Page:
A WSJ article on why most of us trade stocks the way we do, came up and slapped us on the side of our head. Not because of our stock-trading style, but because of the following sentence:
“Directly behind your forehead is a region of the brain known as the frontopolar cortex. Much larger in humans than in other primates, this area is critical to such advanced mental functions as memory, exploring new environments and making decisions about the future.”
This little snip explains a phenomenon we experienced years ago. We are an idiot savant
when it comes to spelling. Our DDH, the brilliant engineer who couldn’t spell for beans, used to say to us, in absolute wonderment, when we had told him how to spell a German word then asked him what the word meant, “How do you do that?”
“Simple,” we replied, smugly, since that was the only talent we had that bested him. “I read it off of the inside of my forehead!” How little we knew!! The exploring new environments included reading everything in sight, even magazines and advertising circulars in German.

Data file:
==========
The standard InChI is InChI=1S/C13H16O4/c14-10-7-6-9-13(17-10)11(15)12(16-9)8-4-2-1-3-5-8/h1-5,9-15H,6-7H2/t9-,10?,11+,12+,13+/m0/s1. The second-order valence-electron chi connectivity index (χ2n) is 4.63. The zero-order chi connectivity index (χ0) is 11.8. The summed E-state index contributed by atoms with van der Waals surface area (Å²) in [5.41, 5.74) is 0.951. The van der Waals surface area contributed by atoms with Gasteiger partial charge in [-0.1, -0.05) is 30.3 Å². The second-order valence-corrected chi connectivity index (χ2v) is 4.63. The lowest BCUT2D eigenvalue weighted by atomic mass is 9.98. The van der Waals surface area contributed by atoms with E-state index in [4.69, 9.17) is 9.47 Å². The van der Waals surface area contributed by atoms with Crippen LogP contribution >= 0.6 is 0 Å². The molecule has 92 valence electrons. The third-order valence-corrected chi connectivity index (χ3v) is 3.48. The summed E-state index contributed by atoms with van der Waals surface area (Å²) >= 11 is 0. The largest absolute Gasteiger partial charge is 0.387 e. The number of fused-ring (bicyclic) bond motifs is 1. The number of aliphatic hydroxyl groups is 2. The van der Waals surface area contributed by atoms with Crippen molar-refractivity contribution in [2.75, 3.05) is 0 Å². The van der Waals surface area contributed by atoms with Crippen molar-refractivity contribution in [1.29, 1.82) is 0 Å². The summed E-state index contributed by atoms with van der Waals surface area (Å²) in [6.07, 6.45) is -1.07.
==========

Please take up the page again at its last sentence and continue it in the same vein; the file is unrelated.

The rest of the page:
And now to the burning question of what is the best weight-loss drug? A lot of new ones are coming on the market, along with a lot of new diet books. So we have to jump in as well, since our own weight-loss efforts seem, finally!, to be having an effect.
We’d say the best drug is probably adrenalin, known in the U.S. as epinephrine. That is what gets pumped out on orders from your brain to a leetle gland on top of your kidneys, when you exert yourself, especially if you are scared. NO, we are not saying to get medical-type adrenalin, just make your own with your own body.
And, finally, another little snippet from that WSJ story:
“Among the mutual funds that were in the top half of performers in late 2009, according to Standard & Poor’s, only 49% of them still remained in the upper half a year later; a year after that, only 24% were left. That is just about what you would get if you flipped a coin. Trying to find the winners is futile if victory is determined largely by luck.”
What have we been telling you???
BTW, as the author of that article advises, we do have several criteria for holding stocks. Most company stocks we have been in our portfolio have been there four-plus years, some for decades.